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Books (1162)


Hillary Clinton's book has sold more than 300,000 copies
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Hillary Clinton’s “What Happened” had a big debut.

Clinton’s book about her stunning loss in 2016 to Donald Trump sold more than 300,000 copies in the combined formats of hardcover, e-book and audio, Simon & Schuster told The Associated Press on Wednesday. The book’s hardcover sales of 168,000...

Jerry Pournelle, Science Fiction Novelist and Computer Guide, Dies at 84
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An aerospace consultant, advice columnist, blogger and best-selling author. (And maybe the first to write a novel on a word-processor.) www.nytimes.com/2017/09/15/...
Nonfiction: A Wild and Exacting Food Writer Gets Her Due
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Patience Gray exerted an outsize influence on the culinary world, as Adam Federman’s biography “Fasting and Feasting” makes clear. www.nytimes.com/2017/09/20/...
Forgetfulness by Francis O’Gorman review – an open window on history
Francis O’Gorman explores the different ways we forget, and the danger of ignoring the lessons of our own past

Francis O’Gorman’s new book centres on his belief that people in the 21st century are detaching themselves from the past to their detriment. He examines the ways we forget: the erasure of memory that comes with age, and the modern impulse to untether ourselves from the places we came from, orienting ourselves inste...

Bread for All: The Origins of the Welfare State by Chris Renwick – the labour before Labour’s triumph
A new account shows how Attlee’s reforms built on foundations laid down decades earlier – and that was the key to their success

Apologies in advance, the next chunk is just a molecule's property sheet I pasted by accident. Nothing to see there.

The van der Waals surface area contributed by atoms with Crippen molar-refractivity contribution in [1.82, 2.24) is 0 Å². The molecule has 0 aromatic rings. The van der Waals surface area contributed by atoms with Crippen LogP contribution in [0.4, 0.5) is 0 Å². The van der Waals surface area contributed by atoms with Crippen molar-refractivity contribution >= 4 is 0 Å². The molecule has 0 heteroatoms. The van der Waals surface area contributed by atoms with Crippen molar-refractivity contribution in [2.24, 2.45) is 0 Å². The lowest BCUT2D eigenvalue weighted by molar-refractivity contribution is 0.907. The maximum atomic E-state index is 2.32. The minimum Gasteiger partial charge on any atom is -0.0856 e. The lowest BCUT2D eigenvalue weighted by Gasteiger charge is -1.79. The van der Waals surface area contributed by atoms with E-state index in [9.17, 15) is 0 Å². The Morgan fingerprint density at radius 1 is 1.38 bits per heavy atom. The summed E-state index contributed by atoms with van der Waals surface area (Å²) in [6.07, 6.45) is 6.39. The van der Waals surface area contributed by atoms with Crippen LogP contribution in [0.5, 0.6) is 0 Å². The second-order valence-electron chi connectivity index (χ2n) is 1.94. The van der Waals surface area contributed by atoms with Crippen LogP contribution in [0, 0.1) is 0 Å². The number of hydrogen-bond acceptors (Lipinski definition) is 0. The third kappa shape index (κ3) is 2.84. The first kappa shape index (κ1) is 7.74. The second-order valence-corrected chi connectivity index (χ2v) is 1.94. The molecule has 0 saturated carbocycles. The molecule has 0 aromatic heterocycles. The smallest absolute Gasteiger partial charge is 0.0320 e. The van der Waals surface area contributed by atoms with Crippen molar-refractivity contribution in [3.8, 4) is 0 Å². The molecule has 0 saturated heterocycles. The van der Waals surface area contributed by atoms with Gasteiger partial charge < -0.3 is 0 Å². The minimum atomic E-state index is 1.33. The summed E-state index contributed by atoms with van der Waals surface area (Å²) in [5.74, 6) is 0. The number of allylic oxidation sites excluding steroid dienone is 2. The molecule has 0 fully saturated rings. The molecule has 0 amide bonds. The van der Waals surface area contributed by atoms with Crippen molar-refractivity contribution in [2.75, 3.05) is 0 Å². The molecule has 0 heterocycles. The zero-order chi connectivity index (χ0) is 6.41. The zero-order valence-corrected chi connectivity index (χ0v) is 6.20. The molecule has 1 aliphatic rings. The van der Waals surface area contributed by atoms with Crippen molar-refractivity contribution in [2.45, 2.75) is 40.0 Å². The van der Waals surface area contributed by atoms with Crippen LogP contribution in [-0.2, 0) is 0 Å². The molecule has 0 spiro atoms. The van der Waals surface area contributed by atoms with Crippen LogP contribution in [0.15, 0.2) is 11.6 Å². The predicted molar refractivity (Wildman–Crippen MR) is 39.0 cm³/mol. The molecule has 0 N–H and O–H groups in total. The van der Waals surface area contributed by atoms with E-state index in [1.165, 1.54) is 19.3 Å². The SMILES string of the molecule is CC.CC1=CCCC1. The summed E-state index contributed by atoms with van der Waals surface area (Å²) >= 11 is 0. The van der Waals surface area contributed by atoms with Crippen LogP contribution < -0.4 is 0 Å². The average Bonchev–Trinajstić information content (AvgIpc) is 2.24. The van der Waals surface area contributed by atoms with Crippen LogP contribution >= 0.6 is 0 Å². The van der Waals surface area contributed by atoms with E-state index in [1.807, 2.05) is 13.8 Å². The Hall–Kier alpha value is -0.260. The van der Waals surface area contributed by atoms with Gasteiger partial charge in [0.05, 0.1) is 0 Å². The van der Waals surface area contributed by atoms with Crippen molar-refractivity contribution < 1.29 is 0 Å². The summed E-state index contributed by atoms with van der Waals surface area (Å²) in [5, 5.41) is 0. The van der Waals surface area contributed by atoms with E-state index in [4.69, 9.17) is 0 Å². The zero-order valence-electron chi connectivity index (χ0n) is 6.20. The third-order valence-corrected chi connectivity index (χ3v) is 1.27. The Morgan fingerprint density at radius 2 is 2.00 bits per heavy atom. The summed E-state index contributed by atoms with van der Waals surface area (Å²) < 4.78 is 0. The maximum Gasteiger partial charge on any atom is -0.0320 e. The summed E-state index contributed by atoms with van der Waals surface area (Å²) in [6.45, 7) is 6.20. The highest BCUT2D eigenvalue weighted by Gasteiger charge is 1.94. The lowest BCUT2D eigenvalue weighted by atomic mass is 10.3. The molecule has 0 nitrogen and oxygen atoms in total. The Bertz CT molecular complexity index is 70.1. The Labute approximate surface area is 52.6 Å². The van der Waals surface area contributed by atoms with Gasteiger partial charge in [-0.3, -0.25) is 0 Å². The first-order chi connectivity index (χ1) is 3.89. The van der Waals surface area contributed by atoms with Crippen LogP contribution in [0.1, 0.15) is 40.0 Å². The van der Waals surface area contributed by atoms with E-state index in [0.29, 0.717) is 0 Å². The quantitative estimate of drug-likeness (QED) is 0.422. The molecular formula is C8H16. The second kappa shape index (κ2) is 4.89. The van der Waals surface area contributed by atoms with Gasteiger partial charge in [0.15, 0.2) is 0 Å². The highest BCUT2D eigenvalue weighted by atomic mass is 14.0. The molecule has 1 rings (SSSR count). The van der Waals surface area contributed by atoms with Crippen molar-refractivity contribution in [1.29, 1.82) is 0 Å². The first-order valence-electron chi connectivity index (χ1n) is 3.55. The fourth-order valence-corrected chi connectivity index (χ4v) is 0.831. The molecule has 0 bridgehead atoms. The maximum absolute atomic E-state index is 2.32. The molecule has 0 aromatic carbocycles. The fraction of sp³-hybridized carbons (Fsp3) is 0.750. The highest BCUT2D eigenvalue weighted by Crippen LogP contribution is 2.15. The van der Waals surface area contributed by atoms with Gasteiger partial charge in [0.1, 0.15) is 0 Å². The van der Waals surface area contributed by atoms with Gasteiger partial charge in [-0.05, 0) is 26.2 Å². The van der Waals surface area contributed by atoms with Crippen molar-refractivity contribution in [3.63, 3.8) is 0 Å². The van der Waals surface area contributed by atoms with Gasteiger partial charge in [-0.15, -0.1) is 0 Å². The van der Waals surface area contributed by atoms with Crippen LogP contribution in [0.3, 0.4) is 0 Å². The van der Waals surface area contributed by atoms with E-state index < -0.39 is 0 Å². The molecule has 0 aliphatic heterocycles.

Contrary to what some may believe, the welfare state did not come into existence solely as a result of some sort of post-second world war big bang caused by the election of the Attlee government. To be sure it was the Attlee government that supplied the political will, but many of the principles and some of the measures evolved over the preceding half-century. One ...

Paperback Row
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Six new paperbacks to check out this week. www.nytimes.com/2017/09/15/...
Books News: National Book Awards Longlists Are Announced
Nominees include Jennifer Egan, Lisa Ko, David Grann, Kevin Young and Alarcón. www.nytimes.com/2017/09/15/...
Q. & A.: Tell Us 5 Things About Your Book: The Ways We Inherit Historical Traumas
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In “Survivor Café,” Elizabeth Rosner writes about how we recognize and cope with the traumas that directly affected previous generations. www.nytimes.com/2017/09/17/...
Nonfiction: Life in a Police State, Through the Searing Story of a Refugee’s Disappearance
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In “A Disappearance in Damascus,” the journalist Deborah Campbell searches for her guide, an Iraqi refugee. www.nytimes.com/2017/09/05/...
'Angry boredom': early responses to Waiting for Godot showcased online

The British Library’s digital archive reveals early objections to Samuel Beckett’s play alongside other records of classic works’ early lives

Today, Waiting for Godot is the most celebrated of Samuel Beckett’s plays, but newly digitised material from the depths of the British Library shows how its first audiences responded in horror to its “lavatory references”, while some anticipated that “this ugly little jet of marsh-gas” from “the late James Joyce’s secretary” would soon be forgo...